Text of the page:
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            One, at that point, because He sees her first or relatively early on, the wounds of the Crucifixion are still very fresh, and Jesus in his bodily form can very much still feel pain. And touch was a way to instill belief that Mary Magdalene very much had in Him. So her touching him would have been pointless but still very much painful. Hence why he made that choice.

            Second, while you might have interpreted the text to mean, she might have not just be touching Him or poking Him or tapping on Him in some way, she might have been doing a lot of. She might have been hugging him or outright restraining Him in some way. It’s possible that her joy and love for Him might have actually been hindering Him from doing His Resurrection work. And He was telling her not to do that, but to send forth the Good News instead.

            Either way, both interpretations have a thread that connects them that could actually be what Rizal was trying to get at. When Mary Magdalene see Jesus, there is pain and suffering, and focusing on that or constantly mishandling that, is only going to hinder things. Worshipping this pain for pain’s sake isn’t going to yield anything. You need momentum. You need to go forth. You need to spread the good news of change. This novel is meant to give momentum to the plights laid out in the story, and it’s fairly poetic that this message comes from one of the main tools of the colonial government: religion.

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            It’s important to remember that unlike most colonial governments, it wasn’t the general or appointed governors that truly held power. It was the friars (xiii – xiv). There could have been various reasons for this. Augenbraum’s writing led me to think it was because forming a unified Spanish-dictated identity in the Philippines was hard with so many different ethnolinguistic groups whereas missionaries were able to adapt certain aspects of pre-existing religions into the Christian schema, making this new religion even more tolerable. But it’s hard to lay out every single factor that gave the church advantages in this power struggle.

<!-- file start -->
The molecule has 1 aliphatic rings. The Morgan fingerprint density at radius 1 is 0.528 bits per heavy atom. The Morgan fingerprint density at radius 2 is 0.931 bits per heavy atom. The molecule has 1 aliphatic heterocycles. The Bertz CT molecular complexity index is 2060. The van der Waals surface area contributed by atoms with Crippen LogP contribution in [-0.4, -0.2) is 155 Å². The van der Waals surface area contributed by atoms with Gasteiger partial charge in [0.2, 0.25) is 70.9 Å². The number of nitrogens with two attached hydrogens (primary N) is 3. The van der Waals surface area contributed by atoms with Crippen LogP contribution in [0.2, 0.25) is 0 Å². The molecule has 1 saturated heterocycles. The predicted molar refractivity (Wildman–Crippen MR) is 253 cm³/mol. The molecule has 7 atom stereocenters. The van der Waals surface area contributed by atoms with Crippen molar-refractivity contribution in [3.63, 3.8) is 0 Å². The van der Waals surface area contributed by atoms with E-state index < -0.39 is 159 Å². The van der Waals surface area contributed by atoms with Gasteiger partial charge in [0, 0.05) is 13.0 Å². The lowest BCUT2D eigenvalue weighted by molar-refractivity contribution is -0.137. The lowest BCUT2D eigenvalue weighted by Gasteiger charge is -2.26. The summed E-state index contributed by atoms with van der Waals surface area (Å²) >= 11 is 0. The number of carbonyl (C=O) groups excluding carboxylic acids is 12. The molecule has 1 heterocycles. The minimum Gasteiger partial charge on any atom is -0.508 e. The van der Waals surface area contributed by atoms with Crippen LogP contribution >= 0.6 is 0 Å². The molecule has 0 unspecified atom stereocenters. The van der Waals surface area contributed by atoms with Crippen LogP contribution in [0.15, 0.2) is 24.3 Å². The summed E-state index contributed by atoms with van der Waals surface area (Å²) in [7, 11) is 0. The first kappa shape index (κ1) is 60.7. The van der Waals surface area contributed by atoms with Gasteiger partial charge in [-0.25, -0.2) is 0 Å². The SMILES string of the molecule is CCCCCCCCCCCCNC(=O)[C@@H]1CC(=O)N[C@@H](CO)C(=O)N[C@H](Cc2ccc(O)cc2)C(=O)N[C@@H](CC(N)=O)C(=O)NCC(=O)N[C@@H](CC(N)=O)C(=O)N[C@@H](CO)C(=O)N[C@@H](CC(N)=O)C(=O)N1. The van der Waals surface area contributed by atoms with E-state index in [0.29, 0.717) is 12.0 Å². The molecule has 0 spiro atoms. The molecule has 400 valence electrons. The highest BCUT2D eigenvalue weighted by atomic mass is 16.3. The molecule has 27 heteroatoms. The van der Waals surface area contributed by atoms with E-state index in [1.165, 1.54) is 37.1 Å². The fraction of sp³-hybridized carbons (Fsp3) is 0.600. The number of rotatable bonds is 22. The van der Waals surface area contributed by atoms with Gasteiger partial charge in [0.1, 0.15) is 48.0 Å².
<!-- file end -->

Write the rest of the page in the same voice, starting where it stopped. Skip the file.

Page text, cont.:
On the other hand, if you take Rizal’s portrayal of church-people reactions at face value, there’s probably an epiphany to be had when—within the first thirty pages or so—a priest openly brags about the devotion people in various communities show him despite the fact that he does not speak their language and his efforts to learn have been a bit… lacking. He can’t even understand the confessions people offer him, but he still goes through the motions, prescribes an arbitrarily selected penance that likely does not fit the sins he (in soft air quotes) heard, and offers forgiveness as if anything in that schema makes sense. Which it doesn’t.

            But the people still adore. They’re still trying to hold onto something anything, that links them to that higher force or power. Almost like it’s a genuine urge or desire.

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            And it may very well be. Now Rizal clearly holds that structure of the church in contempt. With reason and influenced by personal circumstances. But it’s the structure he has a problem with not so much the whole.